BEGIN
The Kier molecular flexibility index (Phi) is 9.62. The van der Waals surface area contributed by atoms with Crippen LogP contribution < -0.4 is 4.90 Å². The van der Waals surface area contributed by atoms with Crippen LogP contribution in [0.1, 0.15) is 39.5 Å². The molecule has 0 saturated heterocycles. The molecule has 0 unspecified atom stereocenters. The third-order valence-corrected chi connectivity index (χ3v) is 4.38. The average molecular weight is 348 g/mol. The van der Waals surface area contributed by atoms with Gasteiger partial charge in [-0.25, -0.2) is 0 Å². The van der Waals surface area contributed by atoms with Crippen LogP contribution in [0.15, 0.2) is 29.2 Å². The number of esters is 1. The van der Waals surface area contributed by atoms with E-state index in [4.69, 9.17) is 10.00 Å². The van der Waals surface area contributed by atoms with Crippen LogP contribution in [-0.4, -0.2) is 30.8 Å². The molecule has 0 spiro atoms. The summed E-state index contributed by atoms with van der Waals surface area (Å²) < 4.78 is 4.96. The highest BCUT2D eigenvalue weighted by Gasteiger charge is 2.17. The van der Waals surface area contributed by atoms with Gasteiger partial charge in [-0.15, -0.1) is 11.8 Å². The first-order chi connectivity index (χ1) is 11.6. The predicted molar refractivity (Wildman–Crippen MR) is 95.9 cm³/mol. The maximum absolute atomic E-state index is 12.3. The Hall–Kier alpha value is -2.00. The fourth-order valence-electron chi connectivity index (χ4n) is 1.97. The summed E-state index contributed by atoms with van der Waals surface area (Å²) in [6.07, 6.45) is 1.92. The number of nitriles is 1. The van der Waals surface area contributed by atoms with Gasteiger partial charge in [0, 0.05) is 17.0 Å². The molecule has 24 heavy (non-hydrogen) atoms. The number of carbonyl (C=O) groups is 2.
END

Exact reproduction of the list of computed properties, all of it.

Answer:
The Kier molecular flexibility index (Phi) is 9.62. The van der Waals surface area contributed by atoms with Crippen LogP contribution < -0.4 is 4.90 Å². The van der Waals surface area contributed by atoms with Crippen LogP contribution in [0.1, 0.15) is 39.5 Å². The molecule has 0 saturated heterocycles. The molecule has 0 unspecified atom stereocenters. The third-order valence-corrected chi connectivity index (χ3v) is 4.38. The average molecular weight is 348 g/mol. The van der Waals surface area contributed by atoms with Gasteiger partial charge in [-0.25, -0.2) is 0 Å². The van der Waals surface area contributed by atoms with Crippen LogP contribution in [0.15, 0.2) is 29.2 Å². The number of esters is 1. The van der Waals surface area contributed by atoms with E-state index in [4.69, 9.17) is 10.00 Å². The van der Waals surface area contributed by atoms with Crippen LogP contribution in [-0.4, -0.2) is 30.8 Å². The molecule has 0 spiro atoms. The summed E-state index contributed by atoms with van der Waals surface area (Å²) < 4.78 is 4.96. The highest BCUT2D eigenvalue weighted by Gasteiger charge is 2.17. The van der Waals surface area contributed by atoms with Gasteiger partial charge in [-0.15, -0.1) is 11.8 Å². The first-order chi connectivity index (χ1) is 11.6. The predicted molar refractivity (Wildman–Crippen MR) is 95.9 cm³/mol. The maximum absolute atomic E-state index is 12.3. The Hall–Kier alpha value is -2.00. The fourth-order valence-electron chi connectivity index (χ4n) is 1.97. The summed E-state index contributed by atoms with van der Waals surface area (Å²) in [6.07, 6.45) is 1.92. The number of nitriles is 1. The van der Waals surface area contributed by atoms with Gasteiger partial charge in [0, 0.05) is 17.0 Å². The molecule has 24 heavy (non-hydrogen) atoms. The number of carbonyl (C=O) groups is 2.